St. Augustine of Canterbury Church, Leeds Centenary Book.1905-2005

St Augustine – Our Patron Saint

Saint Augustine, our patron saint, was entrusted with the mission of the evangelisation of the English. Although the Christian faith of England dates from the era of the Apostles and we read that about 200AD “British districts were inaccessible to Roman arms but subdued by Christ” the Saxon conquest of England had forced these Christians into refuge in Wales, Cornwall and parts of Scotland. Augustine’s mission was to bring these Christians back into the fold and convince the Saxons to become Christians themselves.


Augustine’s Early Life
Nothing is known about Augustine’s family but his name might well have been taken after he entered the monastic life. Many later English writers described Augustine as a very tall man. He was a pupil of Felix bishop of Messana. Augustine reached the level of assistant to the abbot, a monastic position that was usually obtained after some years. Leo III described Augustine as holding the office of companion in the cell or private room to St. Gregory. Gregory described Augustine as “having a wonderful capacity for business, with his wide, various and minute supervision”.

Mission to England
When Gregory became Pope, he chose Augustine and about forty monks from the monastery of St. Andrew on Mount Coelius in Rome to make the unexpected and dangerous journey to England. Bede wrote: “Gregory, prompted by divine inspiration, sent a servant of God named Augustine and several more God-fearing monks with him to preach the word of God to the English race. In obedience to the pope’s commands, they undertook this task.” Most of our information about Augustine’s journey is deduced from the letters of St Gregory to Augustine recorded in Bede’s Ecclesiastical History.

They started their journey in 596AD but were soon disheartened and afraid when rumours reached them about the savage Anglo Saxon race and their barbarity. They began to contemplate returning home rather than going to a barbarous, fierce, and unbelieving nation whose language they did not even understand. They all agreed that this was the safer course and so they sent back Augustine, (who had been appointed to be consecrated bishop in case they were received by the English,) that they should not be compelled to undertake so dangerous, toilsome, and uncertain a journey. The pope, in reply, sent them a letter persuading them to proceed in the work of the Divine word, and rely on the assistance of the Almighty:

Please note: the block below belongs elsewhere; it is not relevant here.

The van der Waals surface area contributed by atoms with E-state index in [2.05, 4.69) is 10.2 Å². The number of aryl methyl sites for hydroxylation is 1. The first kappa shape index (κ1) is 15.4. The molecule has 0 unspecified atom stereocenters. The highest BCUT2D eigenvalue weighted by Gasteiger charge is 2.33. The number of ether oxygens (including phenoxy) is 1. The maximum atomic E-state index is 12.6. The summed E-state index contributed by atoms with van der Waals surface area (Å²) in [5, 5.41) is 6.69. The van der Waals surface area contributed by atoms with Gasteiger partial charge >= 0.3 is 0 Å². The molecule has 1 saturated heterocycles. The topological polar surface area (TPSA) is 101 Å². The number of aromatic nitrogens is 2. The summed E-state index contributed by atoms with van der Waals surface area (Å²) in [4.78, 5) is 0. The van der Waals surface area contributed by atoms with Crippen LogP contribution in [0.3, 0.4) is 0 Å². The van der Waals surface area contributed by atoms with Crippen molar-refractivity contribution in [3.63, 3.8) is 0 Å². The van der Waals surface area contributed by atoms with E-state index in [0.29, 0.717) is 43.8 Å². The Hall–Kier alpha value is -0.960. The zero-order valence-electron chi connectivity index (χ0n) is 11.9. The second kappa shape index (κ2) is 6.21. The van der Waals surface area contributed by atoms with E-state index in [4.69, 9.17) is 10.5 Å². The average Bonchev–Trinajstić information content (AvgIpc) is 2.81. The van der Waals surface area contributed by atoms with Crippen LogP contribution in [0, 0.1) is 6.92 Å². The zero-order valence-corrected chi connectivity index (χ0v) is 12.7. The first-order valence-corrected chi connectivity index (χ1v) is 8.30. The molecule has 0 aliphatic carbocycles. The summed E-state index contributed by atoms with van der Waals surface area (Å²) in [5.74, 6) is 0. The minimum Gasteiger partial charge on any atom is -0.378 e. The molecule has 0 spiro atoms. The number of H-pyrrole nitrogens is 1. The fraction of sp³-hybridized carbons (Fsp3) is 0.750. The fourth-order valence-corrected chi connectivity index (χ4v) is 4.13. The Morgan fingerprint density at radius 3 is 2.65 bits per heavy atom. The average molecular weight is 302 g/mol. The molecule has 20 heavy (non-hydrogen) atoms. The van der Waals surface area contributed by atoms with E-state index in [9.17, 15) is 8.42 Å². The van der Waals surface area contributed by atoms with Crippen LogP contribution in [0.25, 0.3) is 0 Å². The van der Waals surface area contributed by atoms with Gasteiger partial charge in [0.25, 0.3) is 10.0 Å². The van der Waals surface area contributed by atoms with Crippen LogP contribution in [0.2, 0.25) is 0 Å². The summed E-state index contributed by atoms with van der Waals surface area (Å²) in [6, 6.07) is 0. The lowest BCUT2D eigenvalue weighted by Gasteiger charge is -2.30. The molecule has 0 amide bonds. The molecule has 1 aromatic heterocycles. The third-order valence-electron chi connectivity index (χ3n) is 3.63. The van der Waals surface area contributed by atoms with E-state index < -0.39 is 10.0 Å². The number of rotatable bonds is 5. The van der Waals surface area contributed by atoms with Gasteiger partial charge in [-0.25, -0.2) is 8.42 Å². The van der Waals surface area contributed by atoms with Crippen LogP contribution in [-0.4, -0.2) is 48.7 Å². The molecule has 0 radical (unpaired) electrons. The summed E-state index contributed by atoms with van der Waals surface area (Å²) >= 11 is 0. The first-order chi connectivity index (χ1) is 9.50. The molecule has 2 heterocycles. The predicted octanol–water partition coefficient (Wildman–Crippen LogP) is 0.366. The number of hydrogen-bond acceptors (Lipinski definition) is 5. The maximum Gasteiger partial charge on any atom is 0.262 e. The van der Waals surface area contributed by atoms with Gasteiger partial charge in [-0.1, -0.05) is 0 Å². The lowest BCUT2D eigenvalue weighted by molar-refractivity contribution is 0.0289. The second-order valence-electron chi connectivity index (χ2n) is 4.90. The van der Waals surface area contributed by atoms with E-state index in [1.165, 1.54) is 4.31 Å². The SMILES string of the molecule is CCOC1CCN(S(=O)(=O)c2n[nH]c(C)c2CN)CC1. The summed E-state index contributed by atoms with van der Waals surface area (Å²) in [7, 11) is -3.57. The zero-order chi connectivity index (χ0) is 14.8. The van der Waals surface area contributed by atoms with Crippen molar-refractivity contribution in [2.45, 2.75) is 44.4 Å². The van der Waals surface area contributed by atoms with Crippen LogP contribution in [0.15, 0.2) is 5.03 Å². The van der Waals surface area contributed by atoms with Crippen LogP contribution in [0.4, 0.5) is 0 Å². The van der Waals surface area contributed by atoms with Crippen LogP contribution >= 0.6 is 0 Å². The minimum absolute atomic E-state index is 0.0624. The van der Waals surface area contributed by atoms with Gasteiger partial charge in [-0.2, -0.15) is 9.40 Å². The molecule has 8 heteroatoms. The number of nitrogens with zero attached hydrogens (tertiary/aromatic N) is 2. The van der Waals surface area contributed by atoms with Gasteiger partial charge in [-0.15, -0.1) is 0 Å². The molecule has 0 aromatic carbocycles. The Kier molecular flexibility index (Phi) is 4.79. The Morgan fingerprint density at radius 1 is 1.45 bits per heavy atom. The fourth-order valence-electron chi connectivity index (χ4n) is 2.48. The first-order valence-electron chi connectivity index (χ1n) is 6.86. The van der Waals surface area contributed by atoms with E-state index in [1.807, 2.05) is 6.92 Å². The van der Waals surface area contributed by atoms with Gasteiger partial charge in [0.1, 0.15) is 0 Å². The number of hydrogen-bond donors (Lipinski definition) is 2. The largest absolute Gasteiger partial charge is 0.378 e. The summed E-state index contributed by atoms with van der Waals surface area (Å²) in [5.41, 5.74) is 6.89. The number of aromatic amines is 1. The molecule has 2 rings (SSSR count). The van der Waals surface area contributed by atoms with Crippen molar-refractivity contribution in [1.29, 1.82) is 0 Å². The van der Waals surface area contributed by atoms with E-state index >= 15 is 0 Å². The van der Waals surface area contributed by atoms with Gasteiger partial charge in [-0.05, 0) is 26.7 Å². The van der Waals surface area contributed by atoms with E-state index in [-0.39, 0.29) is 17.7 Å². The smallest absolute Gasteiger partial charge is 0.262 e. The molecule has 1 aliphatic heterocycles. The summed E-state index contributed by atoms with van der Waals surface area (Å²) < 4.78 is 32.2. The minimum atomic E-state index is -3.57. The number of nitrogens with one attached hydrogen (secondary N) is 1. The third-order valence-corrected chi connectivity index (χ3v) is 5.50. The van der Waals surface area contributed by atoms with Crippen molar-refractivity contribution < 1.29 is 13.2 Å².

“Gregory, the servant of the servants of God, to the servants of our Lord. Forasmuch as it had been better not to begin a good work, than to think of desisting from that which has been begun, it behoves you, my beloved sons, to fulfil the good work, which, by the help of our Lord, you have undertaken. Let not, therefore, the toil of the journey, nor the tongues of evil speaking men, discourage you; but with all possible earnestness and zeal perform that which, by God’s direction, you have undertaken; being assured, that much labour is followed by an eternal reward. When Augustine, your chief, returns, whom we also constitute your abbot, humbly obey him in all things; knowing, that whatsoever you shall do by his direction, will, in all respects, be available to your souls. Almighty God protect you with his grace, and grant that I may, in the heavenly country, see the fruits of your labour. Inasmuch as, though I cannot labour with you, I shall partake in the joy of the reward, because I am willing to labour. God keep you in safety, my most beloved sons.”

Augustine in England
The monks resumed their journey and when they eventually landed in Kent in 597, they sent a message to King Ethelbert that acquainted him of their arrival and as Bede says “signified that they were come from Rome, and brought a joyful message, which most undoubtedly assured to all that took advantage of it everlasting joys in heaven and a kingdom that would never end with the living and true God.”

King Ethelbert, whose wife Bertha was a Christian, assured them that all their needs would be provided for and that he would meet with them. Some days later, at Ethelbert’s command, a meeting was held in the open air. The monks arrived in procession, bearing aloft a silver cross and an icon of Our Lord. They sang a litany of salvation to the Lord and then they preached the Word of Life to the King and his attendants.

Ethelbert wished to deliberate for a few days: “Your words and promises are very fair, but as they are new to us, and of uncertain import, I cannot approve of them so far as to forsake that which I have so long followed with the whole English nation. But because you are come from far into my kingdom, and, as I conceive, are desirous to impart to us those things which you believe to be true, and most beneficial, we will not molest you, but give you favourable entertainment, and take care to supply you with your necessary sustenance; nor do we forbid you to preach and gain as many as you can to your religion.”